On appeal from Superior Court, Law Division, Union County.
Before Judges Pressler, Brochin and Kleiner.
The opinion of the court was delivered by PRESSLER, P.J.A.D.
The issue raised by this appeal is whether a municipal self-insurer is required to afford underinsured motorist benefits (UIM) to drivers of vehicles owned by it. We agree with the trial Judge that it is not, and we therefore affirm the summary judgment dismissing the complaint.
Plaintiff James Downey, a police officer employed by defendant City of Elizabeth, was seriously injured when the motorcycle he was riding while on duty was struck by a vehicle owned and operated by Maria Rodrigues. The Rodrigues vehicle was insured by a liability policy with a $100,000 limit. Plaintiff and his wife, Lynn Downey, who had sued per quod, settled their action against Rodrigues for $90,000. Since plaintiff's damages exceeded the liability limit of the Rodrigues policy and since there was no other policy to which he could have recourse, he asserted this claim against Elizabeth, seeking UIM coverage from it as a self-insurer. This action followed the City's rejection of that claim.
In granting defendant's motion for summary judgment, the trial Judge reasoned that a self-insurer is required to afford only those coverages mandated by statute. Since UIM is not a compulsory coverage, he concluded that the City's self-insurance obligation did not encompass it. We concur.
Compulsory motor vehicle liability insurance is generally required by N.J.S.A. 39:6A-3, applicable to passenger automobiles, and N.J.S.A. 39:6B-1, applicable to all other vehicles. Both prescribe minimum coverage of $15,000 for one victim and $30,000 for more than one victim, and neither makes any reference to
either UIM or uninsured motorist coverage (UM). The municipal insurance obligation is not governed by Title 39 but rather by Title 40A. Thus, N.J.S.A. 40A:10-3, enacted subsequent to these Title 39 sections and presumptively superseding them, requires all local units to maintain insurance coverage for the operators of all its motor vehicles, equipment and apparatus in the minimum amount of $50,000 for one victim and $100,000 for more than one victim. N.J.S.A. 40A:10-3, like the Title 39 sections, is silent both as to UM and UIM.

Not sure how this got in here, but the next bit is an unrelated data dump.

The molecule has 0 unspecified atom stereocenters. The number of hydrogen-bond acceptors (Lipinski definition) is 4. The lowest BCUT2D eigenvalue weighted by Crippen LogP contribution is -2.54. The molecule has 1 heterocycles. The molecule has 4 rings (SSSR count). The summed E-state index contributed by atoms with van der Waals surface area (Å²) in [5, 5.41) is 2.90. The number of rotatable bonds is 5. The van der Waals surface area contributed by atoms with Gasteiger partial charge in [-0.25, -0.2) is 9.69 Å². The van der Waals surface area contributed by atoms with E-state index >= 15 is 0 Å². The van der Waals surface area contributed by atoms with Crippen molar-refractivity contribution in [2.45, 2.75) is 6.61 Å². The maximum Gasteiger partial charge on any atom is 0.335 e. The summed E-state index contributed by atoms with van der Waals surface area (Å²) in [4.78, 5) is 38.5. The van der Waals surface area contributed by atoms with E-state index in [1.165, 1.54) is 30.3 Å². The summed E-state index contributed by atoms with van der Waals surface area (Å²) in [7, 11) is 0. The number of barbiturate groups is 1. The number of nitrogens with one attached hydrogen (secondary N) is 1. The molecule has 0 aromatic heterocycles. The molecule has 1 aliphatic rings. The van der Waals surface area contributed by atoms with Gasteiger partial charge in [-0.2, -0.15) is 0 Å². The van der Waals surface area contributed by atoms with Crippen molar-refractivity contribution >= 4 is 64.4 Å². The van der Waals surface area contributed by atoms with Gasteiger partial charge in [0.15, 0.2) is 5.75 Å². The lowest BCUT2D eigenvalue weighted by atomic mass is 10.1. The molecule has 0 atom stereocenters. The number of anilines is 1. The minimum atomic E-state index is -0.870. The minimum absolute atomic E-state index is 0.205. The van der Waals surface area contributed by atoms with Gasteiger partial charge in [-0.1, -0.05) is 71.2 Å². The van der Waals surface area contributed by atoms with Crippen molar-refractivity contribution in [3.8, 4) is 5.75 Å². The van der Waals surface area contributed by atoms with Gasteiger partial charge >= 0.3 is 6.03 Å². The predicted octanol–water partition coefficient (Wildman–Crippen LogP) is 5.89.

The source of UM and UIM coverage is N.J.S.A. 17:28-1.1. Paragraph a. of that section requires every motor vehicle liability policy to provide UM coverage in the same minimum amounts as minimum liability coverage. The insured's counterpart obligation to maintain minimum UM, at least for automobiles, is prescribed by N.J.S.A. 39:6A-14. Paragraph b. of N.J.S.A. 17:28-1.1 requires the insurer to offer to the insured, as an option, additional UM coverage up to a maximum of $250,000/$500,000. It also requires the offering, as an option, of UIM coverage up to that maximum, subject to the stipulation that the UM and UIM coverage opted for not exceed the insured's liability limits.
It is now well-settled that ordinarily the statutory requirement of compulsory UM coverage applies to both private and public self-insurers of all types of motor vehicles. Christy v. City of Newark, 102 N.J. 598, 607, 510 A.2d 22 (1986); Transport of New Jersey v. Watler, 161 N.J. Super. 453, 463, 391 A.2d 1240 (App. Div. 1978), aff'd as modified, 79 N.J. 400 (1979). As we explained in Transport of New Jersey, which dealt with what was then a private entity, the primary purpose of compulsory UM coverage was "to prevent the drain on the [Unsatisfied Claim and Judgment] Fund caused by claims against uninsured motorists." 161 N.J. Super. at 459. Compulsory UM coverage was accomplished by the 1972 amendment of N.J.S.A. 17:28-1.1, which "changed the requirement of an offer of UM coverage to a compulsory requirement of UM coverage in liability policies." Id. at 461. Since a self-insurer must "be
expected to cover at least the same risks that other motorists are required by law to cover," id. at 463-464, we concluded that self-insurance must be deemed to include UM coverage. The Supreme Court in Christy endorsed that reasoning and extended it to municipal self-insurers as well. And in Ross v. Transport of New Jersey, 114 N.J. 132, 142, 553 A.2d 12 (1989), the Court reaffirmed the principle that the "status of ...